ČEZ sole carbon fat cat in European power sector

Czech power giant ČEZ is an exception among European energy company in having a high surplus of carbon emissions credits (EUAs)

ČEZ operates coal-burning plants, such as thise one at Počerady, which need permits to emit CO2 into the atmosphere foto: ČTKČeská pozice

ČEZ operates coal-burning plants, such as thise one at Počerady, which need permits to emit CO2 into the atmosphere

Czech power giant ČEZ is an exception among its energy company peers by having a large surplus of carbon emission credits whereas the sector as a whole has a huge shortfall, a study by the non-for-profit climate change organization Sandbag has revealed.

The “Carbon Fat Cats 2011” study shows that ČEZ had a surplus of 4.7 million allowances (EUAs) at the end of 2010 while the top 10 European power companies as a whole had a shortfall of 431 million EUAs at that stage.

Emissions allowances are given to polluting industries by the European Commission as part of its overall plans to curb the greenhouse gases blamed for causing climate change. Those companies that pollute less than expected — and thereby save on their allocations — are allowed to sell EUAs on to other firms that have polluted more. The market in pollution in the process of being created is, in theory, supposed to help curb climate change.

‘In its National Allocation Program (NAP) the Czech government has chosen to protect ČEZ.’

Sandbag estimates that around 70 percent state-owned ČEZ was probably given preferential treatment in its emissions allocation by the Czech government, with the result that it could have an excess of allowances totaling 5.6 million and worth €96 million by the end of 2012.

“In its National Allocation Program (NAP), the Czech government has chosen to protect ČEZ. The rationale could be to prevent power companies from paying higher prices, but as ČEZ is majority state-owned, the government could also stand to benefit from the surplus permits,” British-based Sandbag reports.

The company can transfer unused allowances from the current trading period into the next, phase three period,  when the market should be boosted by the fact that most allowances will be auctioned and no longer given free by governments.

European power companies with the biggest shortfall of allowances, according to Sandbag, are Germany’s E.ON (56.8 million), Swedish Vattenfall (96.7 million) and Germany’s RWE (172.9) million.

Overall, the Sandbag study is scathing in the criticism of the way that the European Union European Trading Scheme (EU ETS) for allocations has worked in practice so far. Ovelyr optimistic expectations of economic growth and effective lobbying from many heavy industry associations meant that many industries (with the general exception of the power sector) were given too many power permits, which they could simply sell off. This meant that they got a hug cash windfall without having to invest in the hoped for pollution-cutting technology that they should have been encouraged to adopt.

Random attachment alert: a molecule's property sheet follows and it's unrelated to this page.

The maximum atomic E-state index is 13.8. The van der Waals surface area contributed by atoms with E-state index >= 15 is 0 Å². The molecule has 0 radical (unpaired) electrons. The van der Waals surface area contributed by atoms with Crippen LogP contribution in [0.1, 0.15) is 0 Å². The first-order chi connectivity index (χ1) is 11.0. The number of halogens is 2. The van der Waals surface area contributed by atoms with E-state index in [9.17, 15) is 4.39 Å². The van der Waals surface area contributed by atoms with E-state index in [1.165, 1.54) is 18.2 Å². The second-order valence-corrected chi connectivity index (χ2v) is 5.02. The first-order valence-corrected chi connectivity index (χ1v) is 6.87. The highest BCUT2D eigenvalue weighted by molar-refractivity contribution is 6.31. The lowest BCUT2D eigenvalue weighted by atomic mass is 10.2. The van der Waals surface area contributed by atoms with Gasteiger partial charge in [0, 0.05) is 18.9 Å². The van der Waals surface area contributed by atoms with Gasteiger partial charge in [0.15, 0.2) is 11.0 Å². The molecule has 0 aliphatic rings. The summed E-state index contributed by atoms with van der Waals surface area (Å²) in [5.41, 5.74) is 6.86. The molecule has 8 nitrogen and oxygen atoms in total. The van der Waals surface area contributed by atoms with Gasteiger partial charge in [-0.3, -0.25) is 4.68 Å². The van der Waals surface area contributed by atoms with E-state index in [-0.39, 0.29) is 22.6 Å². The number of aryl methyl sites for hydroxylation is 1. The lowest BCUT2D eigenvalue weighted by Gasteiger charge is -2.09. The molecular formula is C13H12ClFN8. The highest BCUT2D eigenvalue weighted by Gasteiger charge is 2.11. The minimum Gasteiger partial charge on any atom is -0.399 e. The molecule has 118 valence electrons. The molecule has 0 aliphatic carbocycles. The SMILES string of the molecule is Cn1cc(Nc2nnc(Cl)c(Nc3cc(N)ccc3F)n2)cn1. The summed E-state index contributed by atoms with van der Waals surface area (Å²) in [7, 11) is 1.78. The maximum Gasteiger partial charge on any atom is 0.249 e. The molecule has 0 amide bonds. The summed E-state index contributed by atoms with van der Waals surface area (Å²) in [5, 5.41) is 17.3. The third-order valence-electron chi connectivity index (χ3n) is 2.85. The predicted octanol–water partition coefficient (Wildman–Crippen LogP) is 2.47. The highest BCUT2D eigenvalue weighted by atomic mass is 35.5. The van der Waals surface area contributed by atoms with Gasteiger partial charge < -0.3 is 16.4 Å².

The “Carbon Fat Cats 2011” study shows that steel and cement companies have been the biggest beneficiaries of the failure to correctly calibrate the EU’s carbon trading scheme. Sandbag points the finger at steel giant ArcelorMittall as the single biggest “carbon fat cat” with a surplus of 97.2 million allowances at the end of 2010 worth an estimated €1.656 billion. ArcelorMittal is the 100 percent owner of Czech steelmaker ArcelorMittal Ostrava as, which is regularly blamed for high pollution levels in the eastern Czech city.

The study shows that steel and cement companies have been the biggest beneficiaries of the failure to correctly calibrate the ETS.

The next two fat cats in line are the world’s biggest cement company, French-based Lafarge, with an emissions surplus worth just over €500 million, and Tata Steel with a surplus valued at €393 million. The biggest 10 “fat cats” had around 240 million surplus allowances between them at the end of 2010, a total equivalent to the annual combined greenhouse gas emissions of Austria, Denmark, Portugal and Latvia, Sandbag reports.

Ironically, in spite of their huge windfall gains, these same companies are often the most vociferous in attacking the EU ETS as a whole and any attempts to tighten it up by introducing more ambitious targets for cuts in pollution. A debate is currently circulating in Europe as to whether the original target of a 20 percent cut in overall EU emissions by 2020 should not be raised to 30 percent.

ČEZ says that it has helped boost its emissions stockpile by shifting electricity production from polluting coal-fire plants to nuclear power stations and renewable power. It has sporadically sold off excess emissions, resulting in profits windfalls worth billions of crowns for the Prague- and Warsaw-listed company.

The Czech power colossus stands to continue to benefit from its favored emissions allocation regime after the government negotiated changes to the phase three trading regime, under which power producers still heavily reliant on coal could get a large proportion of allowances free in the early years after 2013 with auctioned allowances being phased in until 2020.

The Czech Ministry of Environment said in May that a deal had been thrashed out with the Ministry of Finance under which 53–58 percent of allowances would be given away free to Czech power companies in 2013 with the proportion falling thereafter on condition that companies invest in clean technology. The ministry later said a deal had still to be finalized. The Czech Ministry of Finance had been pressing for allowances to be paid for as a means of raising cash for state coffers.

Sandbag describes itself as believing that emissions trading can make real inroads into pollution and curb climate change, but only if the right framework for trading is putting in place with more ambitious carbon cutting targets helping move Europe towards a low carbon economy.